One of my friends has an Amish friend he exchanges texts with regularly. Separated by hundreds of miles, they enjoy texting on a wide range of topics. They even text about texting, including what it means for an Amish person to be texting so often. “I wish I didn’t do it so much,” confessed the Amish texter. “It’s going to be the end of Amish life.”
Some scholars of Amish life seem to agree. In a 2017 Mennonite Quarterly Review article, “Amish Youth and Social Media: A Phase or a Fatal Error?” psychologist Charles Jantzi wondered if access to the internet was uniquely threatening to the Amish life, more so than previous electronic technologies.
Jantzi acknowledged the Amish had a long, successful history of taming new technologies, but his assessment of digital technologies (social media, in particular) leaned in the “fatal error” direction, suggesting that Facebook and its many knockoffs would eventually undermine “values integral to Amish culture.”
If Jantzi’s assessment sits on the death-of-Amish-life-as-we-know-it end of the spectrum, communication scholar Lindsay Ems’ new book, Virtually Amish: Preserving Community at the Internet’s Margins (MIT Press), sits on the other. As a Ph.D. student in the mid-2010s, Ems spent time in two Indiana Amish settlements talking with people, many of them business owners, about their use of cell phones and the internet. She also read back issues of The Plain Communities Business Exchange, a trade journal she says is popular among Amish entrepreneurs.
Her conclusion is that the Amish are doing just fine. Yes, the internet poses a unique challenge to traditional Amish values, but the Amish are more than up to it. Through their communal religious commitments, they’ve constructed “ideological space” that allows them to live according to their own moral code, a “cultural sanctuary” that protects their members from the negative effects of “high-tech capitalism” that accompany internet use.
The Amish have found ways to use the internet but not be used by it, writes Ems. By limiting but not rejecting digital technologies, the Amish can make money via the global economic system but “avoid becoming pawns in the digital capitalists’ ruthless game.” In other words, the Amish can have their cake but not be eaten by it.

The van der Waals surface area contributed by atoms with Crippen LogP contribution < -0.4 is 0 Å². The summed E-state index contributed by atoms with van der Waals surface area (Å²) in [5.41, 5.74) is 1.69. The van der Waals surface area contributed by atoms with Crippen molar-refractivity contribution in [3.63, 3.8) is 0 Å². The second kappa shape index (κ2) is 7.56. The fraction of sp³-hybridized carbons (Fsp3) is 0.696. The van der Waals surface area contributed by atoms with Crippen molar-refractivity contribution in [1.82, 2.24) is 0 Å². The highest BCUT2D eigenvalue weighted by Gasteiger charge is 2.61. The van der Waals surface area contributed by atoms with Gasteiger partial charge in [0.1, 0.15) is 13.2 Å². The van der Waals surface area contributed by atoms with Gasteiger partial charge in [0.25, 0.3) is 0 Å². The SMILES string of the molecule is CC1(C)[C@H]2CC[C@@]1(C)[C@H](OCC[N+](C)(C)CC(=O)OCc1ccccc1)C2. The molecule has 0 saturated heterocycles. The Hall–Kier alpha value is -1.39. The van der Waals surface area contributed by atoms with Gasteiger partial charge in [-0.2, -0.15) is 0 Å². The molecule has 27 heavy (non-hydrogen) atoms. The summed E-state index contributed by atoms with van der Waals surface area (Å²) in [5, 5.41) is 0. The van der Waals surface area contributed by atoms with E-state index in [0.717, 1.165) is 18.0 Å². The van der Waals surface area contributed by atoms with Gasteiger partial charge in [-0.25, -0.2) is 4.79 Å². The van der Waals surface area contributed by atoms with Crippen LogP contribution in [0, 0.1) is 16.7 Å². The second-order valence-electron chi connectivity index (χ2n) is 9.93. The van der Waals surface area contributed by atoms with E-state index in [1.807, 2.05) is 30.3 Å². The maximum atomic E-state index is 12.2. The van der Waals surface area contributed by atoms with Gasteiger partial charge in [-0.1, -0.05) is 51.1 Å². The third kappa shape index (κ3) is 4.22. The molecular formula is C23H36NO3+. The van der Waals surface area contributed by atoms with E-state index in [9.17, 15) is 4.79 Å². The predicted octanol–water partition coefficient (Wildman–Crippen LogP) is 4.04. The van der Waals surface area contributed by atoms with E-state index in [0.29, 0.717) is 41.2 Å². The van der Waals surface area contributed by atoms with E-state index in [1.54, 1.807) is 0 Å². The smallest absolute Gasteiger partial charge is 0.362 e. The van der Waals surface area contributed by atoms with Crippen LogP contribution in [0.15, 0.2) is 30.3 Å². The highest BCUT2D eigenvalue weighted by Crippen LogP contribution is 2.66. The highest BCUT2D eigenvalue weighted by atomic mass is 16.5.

Much of Virtually Amish outlines Amish strategies for doing just that. Ems argues that the Amish are always trying to discern what is necessary for economic survival and at the same time discern what will be spiritually damaging if they don’t remain vigilant. Whereas Donald B. Kraybill and others have talked about the Amish “negotiating with modernity,” Ems prefers the technical concept of creating a “workaround” — that is, retooling or otherwise reining in a technology to limit its effects and thereby pass muster with Amish church leaders.
Indeed, one important feature of Amish workaround culture is what I would call The Unspoken Deal. For their part, Amish ministers preach against cell phones, computers and the internet, but unless they’re pushed into a corner, they don’t do a lot to stop their church members, especially the business owners, from using them.
For their part, Amish entrepreneurs find ways to make their internet use less threatening to traditional Amish life. Computers or smartphones are dumbed down, or used in out-of-the-way places, or operated by non-Amish friends or employees.
Different strategies are used in different Amish church districts, but together these workarounds succeed in making smartphones and computers less central to Amish lives than they are to just about any other North American life.